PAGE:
"Additionally, the high grade and near surface mineralisation at Good Hope transforms this into a deposit with genuine potential" 

"During recent meetings at the International Tungsten Industry Association conference in Moscow we have received positive feedback from a number of parties commenting on the results of our exploration work, and quality of the asset, at the Company's Pilot Mountain project."


Desert Scheelite

Significant Assays¹:

·     17DSDD02: 23.3m @ 0.21% WO3 from 198m and 15.2m @0.25% WO3 from 253.3m


¹Refer to Table 1 for complete intercept summary.

Drill hole 17DSDD-02 intersected two mineralised zones; the upper intersection represents a new second lode previously identified by geophysical targeting prior to drilling. The new second lode sits approximately 20 metres to the hanging wall (north) of the existing Desert Scheelite lode and may extend the entire strike length of the Desert Scheelite resource.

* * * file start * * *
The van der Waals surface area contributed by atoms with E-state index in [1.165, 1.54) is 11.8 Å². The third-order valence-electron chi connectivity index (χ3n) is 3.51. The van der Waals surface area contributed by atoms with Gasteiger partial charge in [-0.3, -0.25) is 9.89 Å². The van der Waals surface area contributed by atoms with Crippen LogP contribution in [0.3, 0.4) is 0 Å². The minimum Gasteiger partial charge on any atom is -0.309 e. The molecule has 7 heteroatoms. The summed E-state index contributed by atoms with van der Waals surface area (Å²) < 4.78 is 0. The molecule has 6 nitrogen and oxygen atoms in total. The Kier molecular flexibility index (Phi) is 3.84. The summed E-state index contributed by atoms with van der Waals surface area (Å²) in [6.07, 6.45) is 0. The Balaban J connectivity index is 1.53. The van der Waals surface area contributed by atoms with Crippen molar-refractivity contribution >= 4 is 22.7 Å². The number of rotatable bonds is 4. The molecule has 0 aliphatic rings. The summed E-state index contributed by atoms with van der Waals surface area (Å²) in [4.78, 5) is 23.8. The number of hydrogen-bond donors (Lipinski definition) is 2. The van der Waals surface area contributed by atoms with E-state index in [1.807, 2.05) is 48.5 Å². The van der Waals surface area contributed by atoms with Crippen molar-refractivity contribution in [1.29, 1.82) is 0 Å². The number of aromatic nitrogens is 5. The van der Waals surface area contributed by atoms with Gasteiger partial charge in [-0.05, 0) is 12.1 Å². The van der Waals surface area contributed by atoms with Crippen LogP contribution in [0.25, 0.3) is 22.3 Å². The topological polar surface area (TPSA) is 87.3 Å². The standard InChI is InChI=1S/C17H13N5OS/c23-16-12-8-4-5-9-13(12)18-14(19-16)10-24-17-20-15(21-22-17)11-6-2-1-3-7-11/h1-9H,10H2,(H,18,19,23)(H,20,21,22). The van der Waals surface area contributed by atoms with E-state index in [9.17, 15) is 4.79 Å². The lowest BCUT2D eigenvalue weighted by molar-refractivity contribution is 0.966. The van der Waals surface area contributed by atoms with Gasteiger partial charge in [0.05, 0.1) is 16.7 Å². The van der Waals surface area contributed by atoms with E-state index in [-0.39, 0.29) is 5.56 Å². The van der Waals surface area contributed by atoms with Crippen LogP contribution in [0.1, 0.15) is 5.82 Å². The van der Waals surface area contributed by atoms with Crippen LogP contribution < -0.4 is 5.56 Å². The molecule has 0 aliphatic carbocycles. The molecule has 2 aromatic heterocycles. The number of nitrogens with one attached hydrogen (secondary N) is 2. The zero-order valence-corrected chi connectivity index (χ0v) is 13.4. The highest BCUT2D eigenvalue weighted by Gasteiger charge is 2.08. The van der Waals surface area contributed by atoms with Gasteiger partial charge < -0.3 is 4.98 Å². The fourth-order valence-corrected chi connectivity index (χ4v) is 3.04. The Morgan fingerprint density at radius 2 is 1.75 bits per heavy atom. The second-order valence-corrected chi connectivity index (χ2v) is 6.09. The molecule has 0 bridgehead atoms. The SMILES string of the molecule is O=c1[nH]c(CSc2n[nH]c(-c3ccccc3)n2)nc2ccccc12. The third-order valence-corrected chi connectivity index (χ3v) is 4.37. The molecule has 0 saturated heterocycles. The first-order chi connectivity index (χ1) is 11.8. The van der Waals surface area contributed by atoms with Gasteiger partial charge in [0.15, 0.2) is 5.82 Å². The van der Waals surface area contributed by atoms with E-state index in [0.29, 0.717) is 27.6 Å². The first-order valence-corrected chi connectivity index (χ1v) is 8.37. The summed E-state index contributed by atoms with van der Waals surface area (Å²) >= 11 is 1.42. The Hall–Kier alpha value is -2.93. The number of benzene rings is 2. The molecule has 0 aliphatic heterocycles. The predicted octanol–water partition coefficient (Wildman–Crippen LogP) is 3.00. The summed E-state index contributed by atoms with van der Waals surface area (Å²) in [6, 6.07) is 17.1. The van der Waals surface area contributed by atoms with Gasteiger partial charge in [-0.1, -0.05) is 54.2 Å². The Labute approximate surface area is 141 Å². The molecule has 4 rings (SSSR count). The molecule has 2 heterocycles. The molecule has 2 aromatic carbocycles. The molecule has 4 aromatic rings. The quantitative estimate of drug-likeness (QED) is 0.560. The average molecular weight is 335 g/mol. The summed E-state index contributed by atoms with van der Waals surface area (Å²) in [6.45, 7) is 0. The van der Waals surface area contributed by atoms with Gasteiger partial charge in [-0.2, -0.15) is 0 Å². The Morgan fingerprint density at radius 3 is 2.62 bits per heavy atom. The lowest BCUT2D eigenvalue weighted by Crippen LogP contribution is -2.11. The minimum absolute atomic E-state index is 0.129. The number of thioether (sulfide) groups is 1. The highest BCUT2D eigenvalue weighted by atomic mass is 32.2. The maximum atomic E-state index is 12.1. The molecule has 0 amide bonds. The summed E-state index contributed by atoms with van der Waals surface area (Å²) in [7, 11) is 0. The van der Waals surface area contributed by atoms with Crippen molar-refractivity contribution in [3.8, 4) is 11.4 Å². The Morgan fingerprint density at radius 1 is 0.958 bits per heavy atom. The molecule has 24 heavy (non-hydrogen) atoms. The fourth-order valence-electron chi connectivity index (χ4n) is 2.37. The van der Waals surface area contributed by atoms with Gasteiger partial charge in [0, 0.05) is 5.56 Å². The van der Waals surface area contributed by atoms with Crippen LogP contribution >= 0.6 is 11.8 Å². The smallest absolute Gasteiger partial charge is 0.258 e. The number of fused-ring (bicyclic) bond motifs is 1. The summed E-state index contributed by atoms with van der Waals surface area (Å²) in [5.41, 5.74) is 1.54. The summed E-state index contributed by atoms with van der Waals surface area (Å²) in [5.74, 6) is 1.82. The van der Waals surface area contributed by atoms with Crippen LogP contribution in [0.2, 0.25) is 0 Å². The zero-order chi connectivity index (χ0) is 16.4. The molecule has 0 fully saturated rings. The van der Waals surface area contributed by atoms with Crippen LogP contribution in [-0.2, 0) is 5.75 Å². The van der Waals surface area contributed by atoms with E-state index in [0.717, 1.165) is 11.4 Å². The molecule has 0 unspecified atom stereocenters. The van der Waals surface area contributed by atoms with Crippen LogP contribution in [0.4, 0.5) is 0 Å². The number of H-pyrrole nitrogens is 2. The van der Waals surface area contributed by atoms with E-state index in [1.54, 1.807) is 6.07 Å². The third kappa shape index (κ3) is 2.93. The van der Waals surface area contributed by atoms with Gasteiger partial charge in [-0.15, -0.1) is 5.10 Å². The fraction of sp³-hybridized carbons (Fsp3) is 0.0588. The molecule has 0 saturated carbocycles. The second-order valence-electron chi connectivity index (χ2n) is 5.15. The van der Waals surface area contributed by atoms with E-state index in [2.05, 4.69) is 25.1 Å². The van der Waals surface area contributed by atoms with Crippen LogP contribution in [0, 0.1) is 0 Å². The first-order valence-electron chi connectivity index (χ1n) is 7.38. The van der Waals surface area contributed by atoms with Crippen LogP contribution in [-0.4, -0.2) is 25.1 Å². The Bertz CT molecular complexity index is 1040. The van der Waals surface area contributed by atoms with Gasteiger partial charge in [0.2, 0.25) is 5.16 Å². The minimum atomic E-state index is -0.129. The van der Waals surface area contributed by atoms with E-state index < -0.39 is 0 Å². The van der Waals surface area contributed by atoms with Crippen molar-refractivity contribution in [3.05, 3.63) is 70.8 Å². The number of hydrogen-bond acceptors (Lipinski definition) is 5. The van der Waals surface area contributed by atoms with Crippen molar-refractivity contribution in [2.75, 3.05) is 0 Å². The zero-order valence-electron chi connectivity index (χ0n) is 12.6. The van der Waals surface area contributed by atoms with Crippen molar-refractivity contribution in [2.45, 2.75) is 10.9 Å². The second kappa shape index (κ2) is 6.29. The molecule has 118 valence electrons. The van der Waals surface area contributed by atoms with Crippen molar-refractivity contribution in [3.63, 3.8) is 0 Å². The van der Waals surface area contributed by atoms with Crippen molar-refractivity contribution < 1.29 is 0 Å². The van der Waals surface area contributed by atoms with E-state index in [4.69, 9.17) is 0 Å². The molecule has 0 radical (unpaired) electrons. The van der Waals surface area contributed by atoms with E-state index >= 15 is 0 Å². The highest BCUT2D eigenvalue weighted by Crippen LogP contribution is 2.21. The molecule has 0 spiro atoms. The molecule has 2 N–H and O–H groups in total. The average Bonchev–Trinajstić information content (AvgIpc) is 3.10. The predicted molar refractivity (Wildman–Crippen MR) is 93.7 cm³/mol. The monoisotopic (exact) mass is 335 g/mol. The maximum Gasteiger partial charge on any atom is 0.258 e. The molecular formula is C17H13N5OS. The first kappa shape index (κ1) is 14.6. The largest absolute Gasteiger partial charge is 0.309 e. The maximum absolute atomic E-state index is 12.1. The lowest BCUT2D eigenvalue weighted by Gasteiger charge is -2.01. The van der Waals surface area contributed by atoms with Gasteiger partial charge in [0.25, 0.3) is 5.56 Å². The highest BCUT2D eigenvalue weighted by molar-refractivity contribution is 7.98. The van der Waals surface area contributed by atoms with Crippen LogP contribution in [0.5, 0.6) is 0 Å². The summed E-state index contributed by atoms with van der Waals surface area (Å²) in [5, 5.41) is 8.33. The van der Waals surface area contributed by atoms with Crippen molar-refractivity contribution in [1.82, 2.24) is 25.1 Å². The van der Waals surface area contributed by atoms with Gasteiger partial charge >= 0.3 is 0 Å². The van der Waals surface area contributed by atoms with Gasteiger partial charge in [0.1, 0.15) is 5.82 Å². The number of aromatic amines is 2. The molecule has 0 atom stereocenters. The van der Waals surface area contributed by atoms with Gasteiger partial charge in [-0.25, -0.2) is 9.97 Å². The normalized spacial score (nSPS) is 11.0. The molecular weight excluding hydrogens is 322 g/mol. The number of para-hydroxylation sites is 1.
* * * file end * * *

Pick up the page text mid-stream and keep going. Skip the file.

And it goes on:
The lower 17DSDD-02 intersection represents a 60 metre down dip extension to the existing Desert Scheelite lode. This down dip extension may occur along the entire length of the resource.

Good Hope


Significant Assays¹:


·     17GHRC01: 26.6m @ 0.21% WO3, 1.2% Zn, 1.0% Cu from 0.8 metres downhole

·     17GHRC02: 12.2m @ 0.12% WO3 from 57.8m and 3m @ 0.37% WO3 within 8.4m @ 0.59% Cu from 80.8m


¹Refer to Table 1 for complete intercept summary.

A 28-metre-wide zone of copper zinc and tungsten mineralisation has been confirmed beneath shallow alluvial cover at the Good Hope prospect.

Better than expected assay results for drill hole 17GHRC-02 mean a potential 70 metre strike extension of the Good Hope lode to the west at 423,870mE.


Table 1: Drill hole intercept summary 


Hole ID

zone 11)

zone 11)

(m ASL)

Azi -muth


Hole depth (m)


Estimated true width








No mineralisation intersected. Hole stopped short and abandoned due to technical difficulties.